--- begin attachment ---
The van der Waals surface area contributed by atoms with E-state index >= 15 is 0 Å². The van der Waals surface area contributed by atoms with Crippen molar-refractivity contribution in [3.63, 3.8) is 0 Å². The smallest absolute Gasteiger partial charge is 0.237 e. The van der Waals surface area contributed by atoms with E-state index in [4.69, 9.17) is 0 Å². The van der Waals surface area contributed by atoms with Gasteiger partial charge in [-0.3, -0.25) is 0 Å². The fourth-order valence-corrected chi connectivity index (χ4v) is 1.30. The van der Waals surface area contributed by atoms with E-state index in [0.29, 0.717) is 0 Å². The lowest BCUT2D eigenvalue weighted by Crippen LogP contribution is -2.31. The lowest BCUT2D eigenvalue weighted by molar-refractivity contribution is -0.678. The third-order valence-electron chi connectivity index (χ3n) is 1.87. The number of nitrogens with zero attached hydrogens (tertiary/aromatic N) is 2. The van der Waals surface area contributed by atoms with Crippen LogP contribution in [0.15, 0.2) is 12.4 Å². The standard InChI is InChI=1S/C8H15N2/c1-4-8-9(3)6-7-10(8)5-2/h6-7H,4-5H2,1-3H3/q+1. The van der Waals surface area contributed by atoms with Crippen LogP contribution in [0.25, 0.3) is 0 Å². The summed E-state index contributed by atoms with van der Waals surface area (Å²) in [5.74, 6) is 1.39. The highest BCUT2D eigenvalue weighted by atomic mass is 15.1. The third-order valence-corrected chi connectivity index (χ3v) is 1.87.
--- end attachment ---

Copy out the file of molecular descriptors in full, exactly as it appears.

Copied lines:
The van der Waals surface area contributed by atoms with E-state index >= 15 is 0 Å². The van der Waals surface area contributed by atoms with Crippen molar-refractivity contribution in [3.63, 3.8) is 0 Å². The smallest absolute Gasteiger partial charge is 0.237 e. The van der Waals surface area contributed by atoms with E-state index in [4.69, 9.17) is 0 Å². The van der Waals surface area contributed by atoms with Gasteiger partial charge in [-0.3, -0.25) is 0 Å². The fourth-order valence-corrected chi connectivity index (χ4v) is 1.30. The van der Waals surface area contributed by atoms with E-state index in [0.29, 0.717) is 0 Å². The lowest BCUT2D eigenvalue weighted by Crippen LogP contribution is -2.31. The lowest BCUT2D eigenvalue weighted by molar-refractivity contribution is -0.678. The third-order valence-electron chi connectivity index (χ3n) is 1.87. The number of nitrogens with zero attached hydrogens (tertiary/aromatic N) is 2. The van der Waals surface area contributed by atoms with Crippen LogP contribution in [0.15, 0.2) is 12.4 Å². The standard InChI is InChI=1S/C8H15N2/c1-4-8-9(3)6-7-10(8)5-2/h6-7H,4-5H2,1-3H3/q+1. The van der Waals surface area contributed by atoms with Crippen LogP contribution in [0.25, 0.3) is 0 Å². The summed E-state index contributed by atoms with van der Waals surface area (Å²) in [5.74, 6) is 1.39. The highest BCUT2D eigenvalue weighted by atomic mass is 15.1. The third-order valence-corrected chi connectivity index (χ3v) is 1.87.